At some level we all know that we see the world in this hierarchical way. But no one likes to be confronted with evidence that they believe themselves to be better or worse than other people. So some pretty fast dancing can take place when we try to take an objective look at whether humans really should be regarded as being inherently equal. And especially whether we'll actually treat them as such.
Look what happens when we truly believe that some human lives are superior to others. We've created kings throughout our history. The basic idea is that these people are of noble lineage - that they're somehow qualitatively different from other humans. The whole "royal family" idea has reflected that innate drive to see others as more powerful or good or wise than us. Have the royals lived up to their billing?
It quickly becomes apparent that those "noblemen" are no different than other men. They're prone to the same human failings and weaknesses. They can be every bit as mean, selfish, stupid, or self-important as anyone else. And we counteract our tendency to put people on pedestals by poking fun at them or attacking them as soon as they're up there.
When we've taken the position that other humans are really inferior to us - less human than us - that hasn't worked out well or proven true either. Those kinds of attitudes have allowed humans to dominate, enslave, and kill other people throughout our history.
The "eugenics movement" is a chapter in America's history that doesn't show up in many of our textbooks. In the early decades of the last century there was a firm belief that people with mental illnesses were truly inferior to other humans. The next logical step was then to sterilize them so that they wouldn't contaminate the gene pool. That process was well underway, with the backing of some prominent psychiatrists, until the Second World War.
It lost favor when Adolph Hitler liked the idea so much he that brought it to Germany. With typical German efficiency he took our idea a step further. Why just sterilize the people with mental disorders so that they can't breed, especially if they cost a society money to have around? If they're really inferior why not just exterminate them?
He systematically murdered about 75,000 mentally ill people. It was only later that he turned his eye towards other groups of humans. Once the basic idea that some human lives are valuable and others aren't is accepted it gets easy to expand the list of the inferior.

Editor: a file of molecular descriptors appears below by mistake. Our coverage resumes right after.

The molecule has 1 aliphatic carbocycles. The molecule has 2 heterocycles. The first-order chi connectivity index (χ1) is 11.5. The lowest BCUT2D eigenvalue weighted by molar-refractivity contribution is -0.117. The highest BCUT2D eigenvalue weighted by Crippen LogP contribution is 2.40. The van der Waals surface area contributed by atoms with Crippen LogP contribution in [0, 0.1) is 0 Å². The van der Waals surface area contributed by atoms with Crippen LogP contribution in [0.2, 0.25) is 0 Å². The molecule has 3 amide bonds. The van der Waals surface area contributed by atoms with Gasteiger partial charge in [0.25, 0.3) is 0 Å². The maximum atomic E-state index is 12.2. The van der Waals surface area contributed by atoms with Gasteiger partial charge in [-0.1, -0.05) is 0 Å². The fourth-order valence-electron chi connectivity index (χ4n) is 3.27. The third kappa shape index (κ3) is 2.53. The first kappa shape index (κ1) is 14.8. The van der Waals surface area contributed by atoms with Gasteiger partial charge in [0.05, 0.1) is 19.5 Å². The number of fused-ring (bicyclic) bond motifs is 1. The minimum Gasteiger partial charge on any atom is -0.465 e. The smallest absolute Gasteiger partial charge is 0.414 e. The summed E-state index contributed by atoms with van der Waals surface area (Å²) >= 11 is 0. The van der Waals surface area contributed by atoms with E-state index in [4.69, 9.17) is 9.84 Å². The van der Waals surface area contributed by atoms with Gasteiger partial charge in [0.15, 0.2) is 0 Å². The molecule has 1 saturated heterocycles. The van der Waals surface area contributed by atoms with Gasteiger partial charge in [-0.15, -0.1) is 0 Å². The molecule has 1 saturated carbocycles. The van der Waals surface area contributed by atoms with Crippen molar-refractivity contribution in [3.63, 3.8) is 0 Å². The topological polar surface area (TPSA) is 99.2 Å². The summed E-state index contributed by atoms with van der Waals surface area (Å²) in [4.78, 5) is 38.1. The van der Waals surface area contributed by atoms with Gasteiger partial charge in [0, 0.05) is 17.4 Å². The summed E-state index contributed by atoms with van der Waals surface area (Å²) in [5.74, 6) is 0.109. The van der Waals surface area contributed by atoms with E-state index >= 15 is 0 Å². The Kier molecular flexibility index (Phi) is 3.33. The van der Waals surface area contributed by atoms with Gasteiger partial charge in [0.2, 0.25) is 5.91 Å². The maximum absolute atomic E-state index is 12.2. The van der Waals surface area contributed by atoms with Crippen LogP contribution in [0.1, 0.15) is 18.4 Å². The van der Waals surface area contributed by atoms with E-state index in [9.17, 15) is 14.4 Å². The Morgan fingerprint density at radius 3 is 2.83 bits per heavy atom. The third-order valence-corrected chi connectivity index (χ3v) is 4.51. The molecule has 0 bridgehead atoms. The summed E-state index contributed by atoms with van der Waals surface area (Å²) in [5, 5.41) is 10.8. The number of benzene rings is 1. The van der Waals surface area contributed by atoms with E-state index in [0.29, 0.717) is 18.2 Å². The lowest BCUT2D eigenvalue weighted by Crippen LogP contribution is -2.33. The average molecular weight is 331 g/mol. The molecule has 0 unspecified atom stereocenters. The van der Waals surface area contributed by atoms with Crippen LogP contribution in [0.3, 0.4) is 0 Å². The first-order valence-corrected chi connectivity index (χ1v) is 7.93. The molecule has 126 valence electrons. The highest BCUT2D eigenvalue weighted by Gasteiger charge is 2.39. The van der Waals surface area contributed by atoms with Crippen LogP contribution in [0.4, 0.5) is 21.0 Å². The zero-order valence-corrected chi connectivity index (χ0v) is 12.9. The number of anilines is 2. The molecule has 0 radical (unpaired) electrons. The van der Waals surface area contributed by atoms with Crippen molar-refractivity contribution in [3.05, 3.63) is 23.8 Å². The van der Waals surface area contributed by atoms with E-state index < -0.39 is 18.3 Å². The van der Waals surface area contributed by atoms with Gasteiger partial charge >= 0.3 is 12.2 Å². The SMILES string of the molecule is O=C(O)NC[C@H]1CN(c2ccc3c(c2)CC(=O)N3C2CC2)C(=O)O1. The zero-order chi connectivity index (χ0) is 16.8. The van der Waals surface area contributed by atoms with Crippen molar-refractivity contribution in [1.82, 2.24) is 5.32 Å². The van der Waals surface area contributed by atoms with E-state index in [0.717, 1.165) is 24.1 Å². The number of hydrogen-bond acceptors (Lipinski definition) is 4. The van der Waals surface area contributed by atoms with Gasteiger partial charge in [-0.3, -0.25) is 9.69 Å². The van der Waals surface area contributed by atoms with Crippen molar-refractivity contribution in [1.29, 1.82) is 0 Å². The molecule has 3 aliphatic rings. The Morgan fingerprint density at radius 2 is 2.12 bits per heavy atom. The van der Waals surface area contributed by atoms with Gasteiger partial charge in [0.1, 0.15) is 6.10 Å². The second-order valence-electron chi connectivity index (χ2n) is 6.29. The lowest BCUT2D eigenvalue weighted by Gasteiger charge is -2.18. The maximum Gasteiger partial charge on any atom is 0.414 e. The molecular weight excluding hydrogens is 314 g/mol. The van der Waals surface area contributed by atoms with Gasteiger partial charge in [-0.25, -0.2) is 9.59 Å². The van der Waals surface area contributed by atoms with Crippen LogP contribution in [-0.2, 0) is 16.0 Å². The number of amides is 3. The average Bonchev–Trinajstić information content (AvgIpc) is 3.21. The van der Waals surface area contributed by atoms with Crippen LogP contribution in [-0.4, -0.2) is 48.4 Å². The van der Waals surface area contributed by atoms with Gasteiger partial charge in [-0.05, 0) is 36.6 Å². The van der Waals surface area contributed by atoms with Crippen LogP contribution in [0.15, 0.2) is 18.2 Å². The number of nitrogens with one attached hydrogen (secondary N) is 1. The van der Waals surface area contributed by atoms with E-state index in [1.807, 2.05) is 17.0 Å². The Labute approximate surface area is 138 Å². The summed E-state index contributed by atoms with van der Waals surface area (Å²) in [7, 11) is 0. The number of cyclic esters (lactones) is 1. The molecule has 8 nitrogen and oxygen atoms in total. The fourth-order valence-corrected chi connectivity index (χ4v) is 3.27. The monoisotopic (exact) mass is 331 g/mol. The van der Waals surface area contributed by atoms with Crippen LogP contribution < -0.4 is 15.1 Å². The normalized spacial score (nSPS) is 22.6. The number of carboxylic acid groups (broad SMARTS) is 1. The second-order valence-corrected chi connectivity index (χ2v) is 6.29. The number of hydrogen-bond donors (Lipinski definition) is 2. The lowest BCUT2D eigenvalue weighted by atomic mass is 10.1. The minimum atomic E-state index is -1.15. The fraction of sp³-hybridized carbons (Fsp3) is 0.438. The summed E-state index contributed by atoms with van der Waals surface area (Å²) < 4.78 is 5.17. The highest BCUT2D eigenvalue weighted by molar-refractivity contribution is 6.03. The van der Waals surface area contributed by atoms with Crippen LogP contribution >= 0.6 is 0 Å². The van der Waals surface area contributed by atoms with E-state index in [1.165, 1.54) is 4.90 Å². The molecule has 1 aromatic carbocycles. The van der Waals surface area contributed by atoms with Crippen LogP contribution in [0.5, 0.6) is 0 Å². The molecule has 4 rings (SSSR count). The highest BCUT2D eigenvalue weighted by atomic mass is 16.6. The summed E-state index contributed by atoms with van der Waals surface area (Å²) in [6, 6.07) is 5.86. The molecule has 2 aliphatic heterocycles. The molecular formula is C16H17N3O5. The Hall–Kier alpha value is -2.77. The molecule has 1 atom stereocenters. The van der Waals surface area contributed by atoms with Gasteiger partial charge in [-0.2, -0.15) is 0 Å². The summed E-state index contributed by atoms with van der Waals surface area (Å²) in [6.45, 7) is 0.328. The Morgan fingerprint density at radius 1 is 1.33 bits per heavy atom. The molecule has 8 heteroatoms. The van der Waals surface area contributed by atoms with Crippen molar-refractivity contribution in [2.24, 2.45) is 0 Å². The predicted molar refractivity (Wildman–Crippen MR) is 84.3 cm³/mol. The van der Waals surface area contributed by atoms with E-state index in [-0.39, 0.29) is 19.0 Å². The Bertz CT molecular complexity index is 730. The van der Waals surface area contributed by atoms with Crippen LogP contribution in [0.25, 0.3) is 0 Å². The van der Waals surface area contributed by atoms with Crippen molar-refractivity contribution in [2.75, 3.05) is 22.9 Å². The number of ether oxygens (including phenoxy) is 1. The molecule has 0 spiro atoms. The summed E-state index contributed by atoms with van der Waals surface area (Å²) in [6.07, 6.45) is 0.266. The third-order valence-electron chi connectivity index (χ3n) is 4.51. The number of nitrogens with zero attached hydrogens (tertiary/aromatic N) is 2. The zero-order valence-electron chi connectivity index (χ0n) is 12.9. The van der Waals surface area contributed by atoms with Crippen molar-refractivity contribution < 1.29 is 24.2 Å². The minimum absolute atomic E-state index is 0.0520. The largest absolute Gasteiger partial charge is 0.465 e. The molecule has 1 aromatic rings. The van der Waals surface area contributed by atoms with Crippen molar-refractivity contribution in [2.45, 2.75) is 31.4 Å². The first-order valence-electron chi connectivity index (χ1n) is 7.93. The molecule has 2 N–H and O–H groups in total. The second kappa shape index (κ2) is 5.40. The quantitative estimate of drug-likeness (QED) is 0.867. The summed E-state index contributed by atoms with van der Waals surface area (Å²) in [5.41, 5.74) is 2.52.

We have to look harder for examples of what human culture is like when people really do regard each other as equals.
Some of our Native American tribes believed no man could tell another how to live his life. The idea that one person could tell another what to do was quite foreign to them.
The popular idea that chiefs were the commanders of the Indians is a white man's invention. In battle young braves often spoiled ambushes because their hunger for glory and recognition made them impatient. The older and wiser chiefs would shake their heads about how foolish and impetuous the young men had become. They'd try to reason with them or even shame them into behaving better. But they never questioned the idea that everyone was, ultimately, free to make their own choices.
Frans de Waal
The people of Nepal greet each other with "namaste" which, as every yoga student knows, means "I salute the God in you". Could there be some connection between the idea that a God exists in every man - not just some - and the absence of marauding bands of Buddhists?
One of the characteristics of groupings of people who share a common belief in the equality of man is that they tend to be pretty relaxed around each other. They laugh together and poke fun at people that puff themselves up to much. It's harder to be cruel to people who we perceive to be our equals.
We are often blinded to our core beliefs about where we rank compared to others. They're hidden beneath layers of either-or choices. And we're quite adept at convincing ourselves that we believe one thing when we actually harbor quite different assumptions. Looking at the ways in which we interact with other humans, especially those who are different than us, provides the clues necessary to discover where our heart is really at.